Thursday, March 27th, 2014

by Mary Ellen Eagan

My first data collection (“field”) trip was in the spring of 1985.  We were supporting litigation (at an unnamed airport), and needed to know how flight schedules had changed over time (in order to prepare comparison DNL contours).  I was given the daunting task of going to Eastern Airlines Headquarters in Miami (at the time, Eastern was the only known source of historic flight schedule information) to copy pages from the Official Airline Guide (OAG), which looked something like this. 

Official Airline Guide

Official Airline Guide

 

The data needed to be re-typed (into Lotus spreadsheets), sorted, etc. – just to determine average daily flights on any given route.

 

OAG flight schedules

OAG flight schedules

 

That’s how the glamor began.

From Miami, I flew to Portland, Maine for my first trip involving instruments (alas, I’ve been unable to locate a photograph of a Digital Acoustics 607 noise monitor).  Nick Miller and I were measuring noise levels near Naval Air Station Brunswick, home of Pat Wing 5 and the P-3 Orion Naval Patrol. 

 

NAS Brunswick, Maine

NAS Brunswick, Maine

 

What I remember most about that trip – and tell my girls every time we drive past the old base (the base is gone – it’s now Brunswick Executive Airport, but the Fat Boy Drive-in is still going strong!) is that I was so engrossed in managing the noise monitor that I actually screamed the first time an aircraft flew overhead.  In my defense, that plane (a P-3) was on short final and probably at 100’ altitude (I know, because I got to figure that out later) and very quiet.  It was my first experience with ‘startle’.  What I also remember is Nick’s equanimity in the situation, while inside he must have been wondering just how long my career at HMMH would last.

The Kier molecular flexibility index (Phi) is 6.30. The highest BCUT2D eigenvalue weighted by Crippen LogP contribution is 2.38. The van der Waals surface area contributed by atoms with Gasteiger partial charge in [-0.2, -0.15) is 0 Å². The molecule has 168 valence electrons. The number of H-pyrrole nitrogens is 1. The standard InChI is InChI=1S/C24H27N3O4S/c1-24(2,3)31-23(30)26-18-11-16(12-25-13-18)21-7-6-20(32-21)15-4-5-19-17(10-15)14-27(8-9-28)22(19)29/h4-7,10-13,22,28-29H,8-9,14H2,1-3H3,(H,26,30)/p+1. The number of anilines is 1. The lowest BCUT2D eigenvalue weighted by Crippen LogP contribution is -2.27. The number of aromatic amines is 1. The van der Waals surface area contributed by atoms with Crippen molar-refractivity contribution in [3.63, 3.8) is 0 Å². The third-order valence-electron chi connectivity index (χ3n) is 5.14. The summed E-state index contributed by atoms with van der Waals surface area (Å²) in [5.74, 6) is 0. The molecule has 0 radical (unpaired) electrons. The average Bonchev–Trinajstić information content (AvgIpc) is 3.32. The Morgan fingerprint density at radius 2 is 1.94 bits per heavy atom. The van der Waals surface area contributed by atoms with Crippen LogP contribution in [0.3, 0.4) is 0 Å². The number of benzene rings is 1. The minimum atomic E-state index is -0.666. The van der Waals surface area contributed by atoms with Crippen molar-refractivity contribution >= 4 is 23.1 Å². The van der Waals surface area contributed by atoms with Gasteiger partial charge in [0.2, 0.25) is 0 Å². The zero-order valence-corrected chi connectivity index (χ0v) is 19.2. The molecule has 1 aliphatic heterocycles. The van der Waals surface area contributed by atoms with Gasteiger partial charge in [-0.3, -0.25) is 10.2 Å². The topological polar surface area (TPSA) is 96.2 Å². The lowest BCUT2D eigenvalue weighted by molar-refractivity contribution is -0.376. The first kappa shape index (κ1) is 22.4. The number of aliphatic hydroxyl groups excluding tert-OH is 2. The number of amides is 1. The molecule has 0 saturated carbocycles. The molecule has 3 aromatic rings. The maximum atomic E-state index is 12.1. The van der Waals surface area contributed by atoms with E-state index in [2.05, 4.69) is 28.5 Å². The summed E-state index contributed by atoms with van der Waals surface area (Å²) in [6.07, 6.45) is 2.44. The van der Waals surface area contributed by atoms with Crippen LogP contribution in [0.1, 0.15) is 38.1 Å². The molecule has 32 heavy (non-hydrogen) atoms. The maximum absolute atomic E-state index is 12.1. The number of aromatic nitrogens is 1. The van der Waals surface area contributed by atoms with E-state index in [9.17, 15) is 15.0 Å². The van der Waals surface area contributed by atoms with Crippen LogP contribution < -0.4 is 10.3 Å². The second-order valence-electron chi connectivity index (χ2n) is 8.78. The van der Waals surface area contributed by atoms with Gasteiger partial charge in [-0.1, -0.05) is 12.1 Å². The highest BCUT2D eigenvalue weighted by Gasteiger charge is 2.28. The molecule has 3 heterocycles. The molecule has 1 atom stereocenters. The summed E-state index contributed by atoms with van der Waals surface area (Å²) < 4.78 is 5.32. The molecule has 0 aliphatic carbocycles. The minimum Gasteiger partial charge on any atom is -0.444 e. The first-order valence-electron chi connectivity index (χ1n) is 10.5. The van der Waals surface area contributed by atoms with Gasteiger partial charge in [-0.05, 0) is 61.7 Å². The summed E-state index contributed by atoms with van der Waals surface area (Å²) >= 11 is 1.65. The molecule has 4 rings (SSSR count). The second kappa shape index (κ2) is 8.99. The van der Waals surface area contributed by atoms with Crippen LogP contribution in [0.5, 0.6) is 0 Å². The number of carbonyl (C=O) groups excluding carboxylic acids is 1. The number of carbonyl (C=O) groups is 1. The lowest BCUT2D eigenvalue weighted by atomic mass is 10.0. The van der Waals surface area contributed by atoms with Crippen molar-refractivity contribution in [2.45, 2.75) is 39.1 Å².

There are so many differences between then and now, but the thing I miss most is the opportunity to get to know colleagues on a personal level.  In those pre-Internet days, once the sun went down, we were done working for the day – no email, no work in the hotel room, no cell phones even to call home.  It left lots of time for exploring neighborhoods, which could sometime be a challenge near remote Naval Air Stations – but who doesn’t like a challenge?  For example, in the photo below, Bob Miller is seen defending me from an unseen rattlesnake near Midland (TX).  We may be way more efficient these days, but are we still having fun?

 

snake hunting near Midland, TX, 1986